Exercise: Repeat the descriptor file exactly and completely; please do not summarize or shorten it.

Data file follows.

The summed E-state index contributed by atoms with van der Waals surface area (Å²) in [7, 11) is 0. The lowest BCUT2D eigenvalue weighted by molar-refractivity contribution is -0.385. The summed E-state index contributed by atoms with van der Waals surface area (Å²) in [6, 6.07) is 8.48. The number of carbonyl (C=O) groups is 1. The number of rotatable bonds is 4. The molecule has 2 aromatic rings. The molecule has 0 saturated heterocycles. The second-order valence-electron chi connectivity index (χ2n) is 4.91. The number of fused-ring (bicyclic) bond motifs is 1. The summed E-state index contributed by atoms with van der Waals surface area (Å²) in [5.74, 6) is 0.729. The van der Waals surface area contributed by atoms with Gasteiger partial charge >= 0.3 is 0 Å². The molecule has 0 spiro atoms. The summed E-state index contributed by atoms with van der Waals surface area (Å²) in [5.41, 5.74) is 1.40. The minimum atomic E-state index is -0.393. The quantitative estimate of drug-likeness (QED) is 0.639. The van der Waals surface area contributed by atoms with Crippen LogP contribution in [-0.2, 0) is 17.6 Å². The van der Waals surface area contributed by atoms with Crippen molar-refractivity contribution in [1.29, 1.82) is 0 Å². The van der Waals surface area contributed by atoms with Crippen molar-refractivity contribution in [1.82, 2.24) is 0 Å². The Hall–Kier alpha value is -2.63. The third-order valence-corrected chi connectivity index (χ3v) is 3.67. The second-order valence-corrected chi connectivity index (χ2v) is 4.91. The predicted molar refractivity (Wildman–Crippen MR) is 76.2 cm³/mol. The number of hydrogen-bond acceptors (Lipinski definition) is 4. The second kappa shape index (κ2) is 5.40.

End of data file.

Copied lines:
The summed E-state index contributed by atoms with van der Waals surface area (Å²) in [7, 11) is 0. The lowest BCUT2D eigenvalue weighted by molar-refractivity contribution is -0.385. The summed E-state index contributed by atoms with van der Waals surface area (Å²) in [6, 6.07) is 8.48. The number of carbonyl (C=O) groups is 1. The number of rotatable bonds is 4. The molecule has 2 aromatic rings. The molecule has 0 saturated heterocycles. The second-order valence-electron chi connectivity index (χ2n) is 4.91. The number of fused-ring (bicyclic) bond motifs is 1. The summed E-state index contributed by atoms with van der Waals surface area (Å²) in [5.74, 6) is 0.729. The van der Waals surface area contributed by atoms with Gasteiger partial charge >= 0.3 is 0 Å². The molecule has 0 spiro atoms. The summed E-state index contributed by atoms with van der Waals surface area (Å²) in [5.41, 5.74) is 1.40. The minimum atomic E-state index is -0.393. The quantitative estimate of drug-likeness (QED) is 0.639. The van der Waals surface area contributed by atoms with Crippen LogP contribution in [-0.2, 0) is 17.6 Å². The van der Waals surface area contributed by atoms with Crippen molar-refractivity contribution in [1.29, 1.82) is 0 Å². The van der Waals surface area contributed by atoms with Crippen molar-refractivity contribution in [1.82, 2.24) is 0 Å². The Hall–Kier alpha value is -2.63. The third-order valence-corrected chi connectivity index (χ3v) is 3.67. The second-order valence-corrected chi connectivity index (χ2v) is 4.91. The predicted molar refractivity (Wildman–Crippen MR) is 76.2 cm³/mol. The number of hydrogen-bond acceptors (Lipinski definition) is 4. The second kappa shape index (κ2) is 5.40.